© 2023 St. Louis Public Radio
Play Live Radio
Next Up:
0:00 0:00
Available On Air Stations

Politically Speaking: Sen. Romine on Greitens’ frayed relationship with GOP-led legislature

Sen. Gary Romine, R-Farmington, December 2017
Jason Rosenbaum I St. Louis Public Radio
Sen. Gary Romine, R-Farmington

On the latest edition of the Politically Speaking podcast, St. Louis Public Radio’s Jason Rosenbaum and Jo Mannies welcome Sen. Gary Romine to the program for the first time.

The Farmington Republican represents the 3rd Senatorial District, which takes in parts of Jefferson, Ste. Genevieve, St. Francois, Iron, Reynolds and Washington counties. He was re-elected in November to his traditionally competitive seat without Democratic opposition.

Romine has been the president and CEO of Show-Me Rent-to-Own for more than 25 years. He also served as chief of staff for Republican Sens. Bill Alter and Kevin Engler throughout the 2000s.

Romine first ran for the General Assembly in 2004, when he lost to Steve Tilley in a GOP primary for a state House seat. Tilley went on to become speaker of the Missouri House, and said during a 2013 podcast that he has a great relationship with Romine. In 2012, Romine won a hotly-contested race to succeed Engler in the Missouri Senate.

Since he was first elected to the Senate in 2012, Romine became chairman of the chamber’s Education Committee. He gained some attention this year when he sponsored legislation that made it more difficult for someone to successfully sue for employment discrimination. Democrats, and some Republicans, widely condemned that legislation, while supporters contended it would shield businesses from frivolous lawsuits.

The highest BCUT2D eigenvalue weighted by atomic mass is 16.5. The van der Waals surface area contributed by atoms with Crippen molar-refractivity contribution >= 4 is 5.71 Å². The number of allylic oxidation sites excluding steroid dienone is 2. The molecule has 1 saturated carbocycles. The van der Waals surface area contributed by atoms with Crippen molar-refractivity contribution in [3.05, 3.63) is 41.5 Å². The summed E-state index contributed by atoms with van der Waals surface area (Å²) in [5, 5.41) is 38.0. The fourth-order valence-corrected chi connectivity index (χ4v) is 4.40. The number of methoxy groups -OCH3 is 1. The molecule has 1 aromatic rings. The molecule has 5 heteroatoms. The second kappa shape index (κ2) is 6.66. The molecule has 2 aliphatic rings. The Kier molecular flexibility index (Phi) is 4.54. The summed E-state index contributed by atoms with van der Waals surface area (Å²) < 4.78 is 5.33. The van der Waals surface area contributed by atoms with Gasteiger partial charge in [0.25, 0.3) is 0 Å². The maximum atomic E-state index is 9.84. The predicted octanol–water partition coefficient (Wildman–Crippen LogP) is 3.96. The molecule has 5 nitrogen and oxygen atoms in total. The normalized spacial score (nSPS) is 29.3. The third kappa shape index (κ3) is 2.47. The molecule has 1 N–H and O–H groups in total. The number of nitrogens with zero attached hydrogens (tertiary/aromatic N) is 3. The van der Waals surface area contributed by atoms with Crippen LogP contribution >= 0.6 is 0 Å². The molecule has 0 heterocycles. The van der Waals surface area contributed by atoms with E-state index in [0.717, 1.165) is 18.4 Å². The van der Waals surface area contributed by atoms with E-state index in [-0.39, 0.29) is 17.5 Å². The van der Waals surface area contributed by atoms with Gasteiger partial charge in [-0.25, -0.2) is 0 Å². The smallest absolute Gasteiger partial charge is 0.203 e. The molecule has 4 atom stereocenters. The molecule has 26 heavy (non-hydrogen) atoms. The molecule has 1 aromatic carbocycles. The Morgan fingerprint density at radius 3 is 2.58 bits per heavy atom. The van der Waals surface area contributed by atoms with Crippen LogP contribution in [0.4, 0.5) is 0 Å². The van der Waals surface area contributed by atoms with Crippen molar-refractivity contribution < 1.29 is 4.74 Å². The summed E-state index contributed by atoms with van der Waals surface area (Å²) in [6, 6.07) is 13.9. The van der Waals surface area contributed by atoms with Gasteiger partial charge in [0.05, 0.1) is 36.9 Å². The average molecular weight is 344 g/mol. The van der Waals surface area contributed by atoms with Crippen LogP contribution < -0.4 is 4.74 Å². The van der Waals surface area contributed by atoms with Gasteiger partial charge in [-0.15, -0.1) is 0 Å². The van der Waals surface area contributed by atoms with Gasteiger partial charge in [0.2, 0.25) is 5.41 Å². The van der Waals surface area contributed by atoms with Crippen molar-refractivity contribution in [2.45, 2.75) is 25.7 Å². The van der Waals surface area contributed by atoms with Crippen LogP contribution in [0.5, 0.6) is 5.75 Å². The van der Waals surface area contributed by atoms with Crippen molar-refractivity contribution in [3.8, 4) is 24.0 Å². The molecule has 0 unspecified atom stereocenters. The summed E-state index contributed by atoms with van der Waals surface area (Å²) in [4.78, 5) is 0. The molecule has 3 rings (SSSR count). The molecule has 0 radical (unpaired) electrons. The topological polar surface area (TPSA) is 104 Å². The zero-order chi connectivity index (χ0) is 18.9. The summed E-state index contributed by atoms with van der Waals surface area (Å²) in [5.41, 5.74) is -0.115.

Here's what Romine had to say during the show:

  • He was part of a bipartisan group of legislators outraged by the Missouri Board of Education’s decision to oust Margie Vandeven as education commissioner. He said that the five members appointed by Greitens, but not confirmed by the Senate, acted as “puppets” of the governor.

  • As a result of that decision, Romine filed legislation that would, among other things, require the Board of Education to have at least five members that the Senate confirmed in place before they can vote. That would, in effect, make it impossible to replicate Vandeven’s ouster. “When you have 10 attempts until you get the five to vote the way you want to them to vote, that is a blatant example of politics being played of its worst kind,” he said.

  • Romine expects Greitens to get a rough reception from members of the Missouri Senate when the legislature goes back into session in early January. “Communication is the key to any success,” he said. “We’re going to have some struggles with this governor.”

  • Romine unsuccessfully soughtthe office of Senate president pro tem in 2015. With current President Pro Tem Ron Richard, R-Joplin, leaving the chamber after 2018 due to term limits, Romine said he “would be honored” to serve in that leadership position. “I believe that the Senate has such a strong function and is a viable part of our state’s legislative process,” he said. “I would like to continue the legacy of that and be honored to serve in that position.”

Follow Jason Rosenbaum on Twitter: @jrosenbaum

Follow Jo Mannies on Twitter: @jmannies

Music: “Everything Now” by Arcade Fire

Jason is the politics correspondent for St. Louis Public Radio.
Jo Mannies has been covering Missouri politics and government for almost four decades, much of that time as a reporter and columnist at the St. Louis Post-Dispatch. She was the first woman to cover St. Louis City Hall, was the newspaper’s second woman sportswriter in its history, and spent four years in the Post-Dispatch Washington Bureau. She joined the St. Louis Beacon in 2009. She has won several local, regional and national awards, and has covered every president since Jimmy Carter. She scared fellow first-graders in the late 1950s when she showed them how close Alaska was to Russia and met Richard M. Nixon when she was in high school. She graduated from Valparaiso University in northwest Indiana, and was the daughter of a high school basketball coach. She is married and has two grown children, both lawyers. She’s a history and movie buff, cultivates a massive flower garden, and bakes banana bread regularly for her colleagues.